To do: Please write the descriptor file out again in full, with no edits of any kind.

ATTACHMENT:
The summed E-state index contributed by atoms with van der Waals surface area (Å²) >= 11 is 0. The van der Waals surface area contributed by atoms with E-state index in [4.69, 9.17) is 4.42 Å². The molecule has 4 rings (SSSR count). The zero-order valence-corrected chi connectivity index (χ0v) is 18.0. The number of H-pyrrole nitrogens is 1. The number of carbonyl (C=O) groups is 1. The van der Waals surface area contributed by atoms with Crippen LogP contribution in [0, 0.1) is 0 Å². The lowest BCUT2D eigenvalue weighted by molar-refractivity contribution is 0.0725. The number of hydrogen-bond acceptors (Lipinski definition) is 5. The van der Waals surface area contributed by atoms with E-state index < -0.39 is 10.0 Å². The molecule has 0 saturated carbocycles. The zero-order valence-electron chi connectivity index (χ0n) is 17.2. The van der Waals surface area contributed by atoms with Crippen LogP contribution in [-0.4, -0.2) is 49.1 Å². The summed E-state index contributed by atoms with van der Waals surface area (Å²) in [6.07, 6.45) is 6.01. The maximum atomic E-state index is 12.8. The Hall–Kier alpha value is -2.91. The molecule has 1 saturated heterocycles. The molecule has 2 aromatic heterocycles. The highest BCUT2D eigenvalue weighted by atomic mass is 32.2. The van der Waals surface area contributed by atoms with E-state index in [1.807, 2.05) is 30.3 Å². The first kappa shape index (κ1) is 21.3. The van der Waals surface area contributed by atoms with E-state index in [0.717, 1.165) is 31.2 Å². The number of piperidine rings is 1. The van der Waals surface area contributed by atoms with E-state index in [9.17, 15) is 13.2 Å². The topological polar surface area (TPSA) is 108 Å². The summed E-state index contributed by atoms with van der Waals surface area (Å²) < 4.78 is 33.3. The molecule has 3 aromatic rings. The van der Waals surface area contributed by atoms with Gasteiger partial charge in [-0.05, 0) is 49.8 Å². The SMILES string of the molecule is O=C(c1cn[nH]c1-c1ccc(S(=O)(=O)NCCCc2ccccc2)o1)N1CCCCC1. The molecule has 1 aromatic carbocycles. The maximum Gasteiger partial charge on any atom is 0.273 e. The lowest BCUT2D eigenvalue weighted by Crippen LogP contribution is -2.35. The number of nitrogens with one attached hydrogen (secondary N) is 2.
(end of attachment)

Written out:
The summed E-state index contributed by atoms with van der Waals surface area (Å²) >= 11 is 0. The van der Waals surface area contributed by atoms with E-state index in [4.69, 9.17) is 4.42 Å². The molecule has 4 rings (SSSR count). The zero-order valence-corrected chi connectivity index (χ0v) is 18.0. The number of H-pyrrole nitrogens is 1. The number of carbonyl (C=O) groups is 1. The van der Waals surface area contributed by atoms with Crippen LogP contribution in [0, 0.1) is 0 Å². The lowest BCUT2D eigenvalue weighted by molar-refractivity contribution is 0.0725. The number of hydrogen-bond acceptors (Lipinski definition) is 5. The van der Waals surface area contributed by atoms with E-state index < -0.39 is 10.0 Å². The molecule has 0 saturated carbocycles. The zero-order valence-electron chi connectivity index (χ0n) is 17.2. The van der Waals surface area contributed by atoms with Crippen LogP contribution in [-0.4, -0.2) is 49.1 Å². The summed E-state index contributed by atoms with van der Waals surface area (Å²) in [6.07, 6.45) is 6.01. The maximum atomic E-state index is 12.8. The Hall–Kier alpha value is -2.91. The molecule has 1 saturated heterocycles. The molecule has 2 aromatic heterocycles. The highest BCUT2D eigenvalue weighted by atomic mass is 32.2. The van der Waals surface area contributed by atoms with E-state index in [1.807, 2.05) is 30.3 Å². The first kappa shape index (κ1) is 21.3. The van der Waals surface area contributed by atoms with E-state index in [0.717, 1.165) is 31.2 Å². The number of piperidine rings is 1. The van der Waals surface area contributed by atoms with E-state index in [9.17, 15) is 13.2 Å². The topological polar surface area (TPSA) is 108 Å². The summed E-state index contributed by atoms with van der Waals surface area (Å²) < 4.78 is 33.3. The molecule has 3 aromatic rings. The van der Waals surface area contributed by atoms with Gasteiger partial charge in [-0.05, 0) is 49.8 Å². The SMILES string of the molecule is O=C(c1cn[nH]c1-c1ccc(S(=O)(=O)NCCCc2ccccc2)o1)N1CCCCC1. The molecule has 1 aromatic carbocycles. The maximum Gasteiger partial charge on any atom is 0.273 e. The lowest BCUT2D eigenvalue weighted by Crippen LogP contribution is -2.35. The number of nitrogens with one attached hydrogen (secondary N) is 2.